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What is a Nervous Breakdown?

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What is a Nervous Breakdown?

In the first episode of the long-running hit CBS show Criminal Minds, FBI profiler Derek Morgan expresses his frustration to his colleague saying, “We've got a woman who's only got a few hours left to live, an incomplete profile, and a unit chief on the verge of a nervous breakdown.”

Said unit chief suddenly enters the room explaining, “They don’t call them nervous breakdowns anymore,” before leaving as quickly as he entered.

“It’s called a major depressive episode,” his colleague elaborates.

This first episode of Criminal Minds aired back in September 2005—now almost 16 years ago! Despite the difference in both the quantity and quality of mental health info available now compared to 2005, the use of the term “nervous breakdown” persists in everyday conversations.

Did you know that technically there is no clinical condition called a “nervous breakdown?”

Although a nervous breakdown is not a clinical term or proper medical diagnosis, its use has long existed in colloquial speech. It was widely used to refer to a variety of mental illnesses that were not as understood or diagnosed. Instead, a nervous breakdown was used as an umbrella term that covered conditions in which an individual was undergoing periods of intense pressure or distress. In general, you could think of a nervous breakdown as referring to some mental distress that makes normal activities or functioning difficult.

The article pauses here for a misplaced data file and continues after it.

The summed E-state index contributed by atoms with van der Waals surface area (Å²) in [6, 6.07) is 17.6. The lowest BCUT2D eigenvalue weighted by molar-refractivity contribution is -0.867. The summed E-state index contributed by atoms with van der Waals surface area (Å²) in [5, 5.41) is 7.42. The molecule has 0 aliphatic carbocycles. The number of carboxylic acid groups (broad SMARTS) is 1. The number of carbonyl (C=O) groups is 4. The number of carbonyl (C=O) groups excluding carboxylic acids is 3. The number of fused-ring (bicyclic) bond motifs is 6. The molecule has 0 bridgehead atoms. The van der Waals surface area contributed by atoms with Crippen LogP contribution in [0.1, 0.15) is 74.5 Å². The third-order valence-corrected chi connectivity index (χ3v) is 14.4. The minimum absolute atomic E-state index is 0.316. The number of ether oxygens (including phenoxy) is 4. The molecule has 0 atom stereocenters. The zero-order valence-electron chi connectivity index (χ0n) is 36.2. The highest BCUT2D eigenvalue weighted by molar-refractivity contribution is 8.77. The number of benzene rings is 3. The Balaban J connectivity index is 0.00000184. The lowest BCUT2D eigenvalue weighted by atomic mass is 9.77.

Today, we’ll take a look at what kinds of symptoms accompany what people consider a nervous breakdown, the origin of the term, causes, and treatment options.


Despite the notable absence of any true diagnosis called a nervous breakdown, many people recognize certain symptoms as being associated with the term. The term usually refers to someone who is experiencing a great deal of stress and anxiety. They could have trouble engaging in normal activities and dealing with things like insomnia and feeling sick to their stomach.

All these symptoms align with typical episodes of intense emotional and mental stress. While this may not be a full list of possible symptoms, common symptoms can include

  • Panic attacks
  • Depressive episodes
  • Insomnia (trouble sleeping)
  • Feeling emotionally spent or numb
  • Feeling physically sick
  • Losing interest in usual activities or hobbies
  • Feeling sluggish
  • Shutting down emotionally
  • Mood swings
  • Changes in appetite
  • Losing or gaining weight without trying
  • Lack of motivation
  • Withdrawing socially
  • Stomachaches

As you might be able to tell, many of these symptoms can be seen in a variety of mental illnesses. This, in part, is why referring to any condition with such symptoms as a nervous breakdown is not an accurate reflection of someone’s condition.